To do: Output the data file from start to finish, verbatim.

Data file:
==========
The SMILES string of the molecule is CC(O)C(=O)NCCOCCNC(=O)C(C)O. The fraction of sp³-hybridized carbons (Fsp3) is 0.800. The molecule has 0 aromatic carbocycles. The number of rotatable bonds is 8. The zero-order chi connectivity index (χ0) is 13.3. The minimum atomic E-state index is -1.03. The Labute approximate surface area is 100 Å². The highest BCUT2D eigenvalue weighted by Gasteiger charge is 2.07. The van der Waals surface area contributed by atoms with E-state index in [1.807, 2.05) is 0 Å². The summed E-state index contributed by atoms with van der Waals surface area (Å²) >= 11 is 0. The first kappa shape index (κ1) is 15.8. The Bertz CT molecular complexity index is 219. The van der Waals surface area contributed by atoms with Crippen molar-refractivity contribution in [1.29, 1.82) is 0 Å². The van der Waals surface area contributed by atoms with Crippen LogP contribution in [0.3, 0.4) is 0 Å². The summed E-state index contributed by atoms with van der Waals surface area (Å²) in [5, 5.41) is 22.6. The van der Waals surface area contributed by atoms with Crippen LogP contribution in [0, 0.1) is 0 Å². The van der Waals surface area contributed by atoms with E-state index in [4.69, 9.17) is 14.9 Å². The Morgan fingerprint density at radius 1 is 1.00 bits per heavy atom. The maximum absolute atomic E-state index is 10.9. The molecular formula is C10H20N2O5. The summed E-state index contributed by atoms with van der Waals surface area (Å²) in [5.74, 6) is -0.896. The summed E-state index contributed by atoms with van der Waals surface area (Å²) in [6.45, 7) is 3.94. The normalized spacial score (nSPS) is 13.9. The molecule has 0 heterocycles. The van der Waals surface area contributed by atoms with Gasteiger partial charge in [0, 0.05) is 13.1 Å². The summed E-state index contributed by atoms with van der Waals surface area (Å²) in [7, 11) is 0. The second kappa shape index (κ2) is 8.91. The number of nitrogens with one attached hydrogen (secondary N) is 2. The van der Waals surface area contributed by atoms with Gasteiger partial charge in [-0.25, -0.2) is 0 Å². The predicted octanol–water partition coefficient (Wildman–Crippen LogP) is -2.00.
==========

The SMILES string of the molecule is CC(O)C(=O)NCCOCCNC(=O)C(C)O. The fraction of sp³-hybridized carbons (Fsp3) is 0.800. The molecule has 0 aromatic carbocycles. The number of rotatable bonds is 8. The zero-order chi connectivity index (χ0) is 13.3. The minimum atomic E-state index is -1.03. The Labute approximate surface area is 100 Å². The highest BCUT2D eigenvalue weighted by Gasteiger charge is 2.07. The van der Waals surface area contributed by atoms with E-state index in [1.807, 2.05) is 0 Å². The summed E-state index contributed by atoms with van der Waals surface area (Å²) >= 11 is 0. The first kappa shape index (κ1) is 15.8. The Bertz CT molecular complexity index is 219. The van der Waals surface area contributed by atoms with Crippen molar-refractivity contribution in [1.29, 1.82) is 0 Å². The van der Waals surface area contributed by atoms with Crippen LogP contribution in [0.3, 0.4) is 0 Å². The summed E-state index contributed by atoms with van der Waals surface area (Å²) in [5, 5.41) is 22.6. The van der Waals surface area contributed by atoms with Crippen LogP contribution in [0, 0.1) is 0 Å². The van der Waals surface area contributed by atoms with E-state index in [4.69, 9.17) is 14.9 Å². The Morgan fingerprint density at radius 1 is 1.00 bits per heavy atom. The maximum absolute atomic E-state index is 10.9. The molecular formula is C10H20N2O5. The summed E-state index contributed by atoms with van der Waals surface area (Å²) in [5.74, 6) is -0.896. The summed E-state index contributed by atoms with van der Waals surface area (Å²) in [6.45, 7) is 3.94. The normalized spacial score (nSPS) is 13.9. The molecule has 0 heterocycles. The van der Waals surface area contributed by atoms with Gasteiger partial charge in [0, 0.05) is 13.1 Å². The summed E-state index contributed by atoms with van der Waals surface area (Å²) in [7, 11) is 0. The second kappa shape index (κ2) is 8.91. The number of nitrogens with one attached hydrogen (secondary N) is 2. The van der Waals surface area contributed by atoms with Gasteiger partial charge in [-0.25, -0.2) is 0 Å². The predicted octanol–water partition coefficient (Wildman–Crippen LogP) is -2.00.